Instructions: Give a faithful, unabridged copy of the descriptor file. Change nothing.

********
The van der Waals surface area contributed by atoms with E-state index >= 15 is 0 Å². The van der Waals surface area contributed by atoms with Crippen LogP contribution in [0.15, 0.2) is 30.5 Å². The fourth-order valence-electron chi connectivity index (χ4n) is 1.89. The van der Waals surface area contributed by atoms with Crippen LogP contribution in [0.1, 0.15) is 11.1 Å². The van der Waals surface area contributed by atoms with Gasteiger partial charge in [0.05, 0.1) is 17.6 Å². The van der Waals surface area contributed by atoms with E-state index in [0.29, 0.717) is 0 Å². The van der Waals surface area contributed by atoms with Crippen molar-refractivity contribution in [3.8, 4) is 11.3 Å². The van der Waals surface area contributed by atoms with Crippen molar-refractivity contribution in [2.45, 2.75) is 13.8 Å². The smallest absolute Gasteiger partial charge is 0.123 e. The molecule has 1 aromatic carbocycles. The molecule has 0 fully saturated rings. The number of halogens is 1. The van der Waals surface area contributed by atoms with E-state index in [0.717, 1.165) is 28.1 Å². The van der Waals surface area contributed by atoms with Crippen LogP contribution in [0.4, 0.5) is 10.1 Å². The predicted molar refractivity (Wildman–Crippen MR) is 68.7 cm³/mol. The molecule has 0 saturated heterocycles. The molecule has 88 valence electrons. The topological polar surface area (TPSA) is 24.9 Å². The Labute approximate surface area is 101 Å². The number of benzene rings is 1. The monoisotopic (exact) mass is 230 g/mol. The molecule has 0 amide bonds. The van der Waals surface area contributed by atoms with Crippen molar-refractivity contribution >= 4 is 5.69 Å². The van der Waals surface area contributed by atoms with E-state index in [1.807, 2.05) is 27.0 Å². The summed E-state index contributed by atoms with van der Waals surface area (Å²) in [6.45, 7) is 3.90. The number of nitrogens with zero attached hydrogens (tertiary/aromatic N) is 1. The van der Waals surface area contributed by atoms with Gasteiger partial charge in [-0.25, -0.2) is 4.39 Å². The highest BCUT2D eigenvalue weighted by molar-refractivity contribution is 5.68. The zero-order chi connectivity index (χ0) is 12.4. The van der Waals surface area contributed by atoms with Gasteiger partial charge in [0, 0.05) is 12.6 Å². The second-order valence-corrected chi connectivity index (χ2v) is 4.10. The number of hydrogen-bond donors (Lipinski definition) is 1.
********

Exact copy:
The van der Waals surface area contributed by atoms with E-state index >= 15 is 0 Å². The van der Waals surface area contributed by atoms with Crippen LogP contribution in [0.15, 0.2) is 30.5 Å². The fourth-order valence-electron chi connectivity index (χ4n) is 1.89. The van der Waals surface area contributed by atoms with Crippen LogP contribution in [0.1, 0.15) is 11.1 Å². The van der Waals surface area contributed by atoms with Gasteiger partial charge in [0.05, 0.1) is 17.6 Å². The van der Waals surface area contributed by atoms with E-state index in [0.29, 0.717) is 0 Å². The van der Waals surface area contributed by atoms with Crippen molar-refractivity contribution in [3.8, 4) is 11.3 Å². The van der Waals surface area contributed by atoms with Crippen molar-refractivity contribution in [2.45, 2.75) is 13.8 Å². The smallest absolute Gasteiger partial charge is 0.123 e. The molecule has 1 aromatic carbocycles. The molecule has 0 fully saturated rings. The number of halogens is 1. The van der Waals surface area contributed by atoms with E-state index in [0.717, 1.165) is 28.1 Å². The van der Waals surface area contributed by atoms with Crippen LogP contribution in [0.4, 0.5) is 10.1 Å². The predicted molar refractivity (Wildman–Crippen MR) is 68.7 cm³/mol. The molecule has 0 saturated heterocycles. The molecule has 88 valence electrons. The topological polar surface area (TPSA) is 24.9 Å². The Labute approximate surface area is 101 Å². The number of benzene rings is 1. The monoisotopic (exact) mass is 230 g/mol. The molecule has 0 amide bonds. The van der Waals surface area contributed by atoms with Crippen molar-refractivity contribution >= 4 is 5.69 Å². The van der Waals surface area contributed by atoms with E-state index in [1.807, 2.05) is 27.0 Å². The summed E-state index contributed by atoms with van der Waals surface area (Å²) in [6.45, 7) is 3.90. The number of nitrogens with zero attached hydrogens (tertiary/aromatic N) is 1. The van der Waals surface area contributed by atoms with Gasteiger partial charge in [-0.25, -0.2) is 4.39 Å². The highest BCUT2D eigenvalue weighted by molar-refractivity contribution is 5.68. The zero-order chi connectivity index (χ0) is 12.4. The van der Waals surface area contributed by atoms with Gasteiger partial charge in [0, 0.05) is 12.6 Å². The second-order valence-corrected chi connectivity index (χ2v) is 4.10. The number of hydrogen-bond donors (Lipinski definition) is 1.